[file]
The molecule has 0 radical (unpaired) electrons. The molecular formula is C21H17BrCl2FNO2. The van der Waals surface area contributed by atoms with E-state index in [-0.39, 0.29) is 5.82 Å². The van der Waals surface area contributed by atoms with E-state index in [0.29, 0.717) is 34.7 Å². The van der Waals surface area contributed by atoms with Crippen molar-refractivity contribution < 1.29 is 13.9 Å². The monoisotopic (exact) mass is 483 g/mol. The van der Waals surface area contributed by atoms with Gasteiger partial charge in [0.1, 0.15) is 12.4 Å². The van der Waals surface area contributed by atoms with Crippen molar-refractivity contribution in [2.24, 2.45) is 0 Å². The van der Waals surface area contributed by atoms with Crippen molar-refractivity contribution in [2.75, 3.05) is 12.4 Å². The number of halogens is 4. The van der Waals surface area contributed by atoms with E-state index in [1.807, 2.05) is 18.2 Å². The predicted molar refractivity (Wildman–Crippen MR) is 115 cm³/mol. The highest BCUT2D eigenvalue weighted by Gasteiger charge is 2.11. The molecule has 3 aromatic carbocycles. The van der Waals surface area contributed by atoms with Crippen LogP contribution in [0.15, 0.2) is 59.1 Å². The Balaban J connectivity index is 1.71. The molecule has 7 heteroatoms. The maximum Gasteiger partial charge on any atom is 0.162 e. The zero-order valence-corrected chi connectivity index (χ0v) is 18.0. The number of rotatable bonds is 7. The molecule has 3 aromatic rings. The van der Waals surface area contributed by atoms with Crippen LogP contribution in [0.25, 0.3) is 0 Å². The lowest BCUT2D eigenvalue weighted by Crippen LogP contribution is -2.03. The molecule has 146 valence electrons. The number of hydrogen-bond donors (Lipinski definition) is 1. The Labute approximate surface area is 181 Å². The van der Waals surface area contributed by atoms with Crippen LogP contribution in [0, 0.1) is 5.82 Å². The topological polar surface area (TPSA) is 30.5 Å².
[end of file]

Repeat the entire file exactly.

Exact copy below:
The molecule has 0 radical (unpaired) electrons. The molecular formula is C21H17BrCl2FNO2. The van der Waals surface area contributed by atoms with E-state index in [-0.39, 0.29) is 5.82 Å². The van der Waals surface area contributed by atoms with E-state index in [0.29, 0.717) is 34.7 Å². The van der Waals surface area contributed by atoms with Crippen molar-refractivity contribution < 1.29 is 13.9 Å². The monoisotopic (exact) mass is 483 g/mol. The van der Waals surface area contributed by atoms with Gasteiger partial charge in [0.1, 0.15) is 12.4 Å². The van der Waals surface area contributed by atoms with Crippen molar-refractivity contribution in [2.24, 2.45) is 0 Å². The van der Waals surface area contributed by atoms with Crippen molar-refractivity contribution in [2.75, 3.05) is 12.4 Å². The number of halogens is 4. The van der Waals surface area contributed by atoms with E-state index in [1.807, 2.05) is 18.2 Å². The predicted molar refractivity (Wildman–Crippen MR) is 115 cm³/mol. The highest BCUT2D eigenvalue weighted by Gasteiger charge is 2.11. The molecule has 3 aromatic carbocycles. The van der Waals surface area contributed by atoms with Crippen LogP contribution in [0.15, 0.2) is 59.1 Å². The Balaban J connectivity index is 1.71. The molecule has 7 heteroatoms. The maximum Gasteiger partial charge on any atom is 0.162 e. The zero-order valence-corrected chi connectivity index (χ0v) is 18.0. The number of rotatable bonds is 7. The molecule has 3 aromatic rings. The van der Waals surface area contributed by atoms with Crippen LogP contribution in [0.25, 0.3) is 0 Å². The lowest BCUT2D eigenvalue weighted by Crippen LogP contribution is -2.03. The molecule has 146 valence electrons. The number of hydrogen-bond donors (Lipinski definition) is 1. The Labute approximate surface area is 181 Å². The van der Waals surface area contributed by atoms with Crippen LogP contribution in [0, 0.1) is 5.82 Å². The topological polar surface area (TPSA) is 30.5 Å².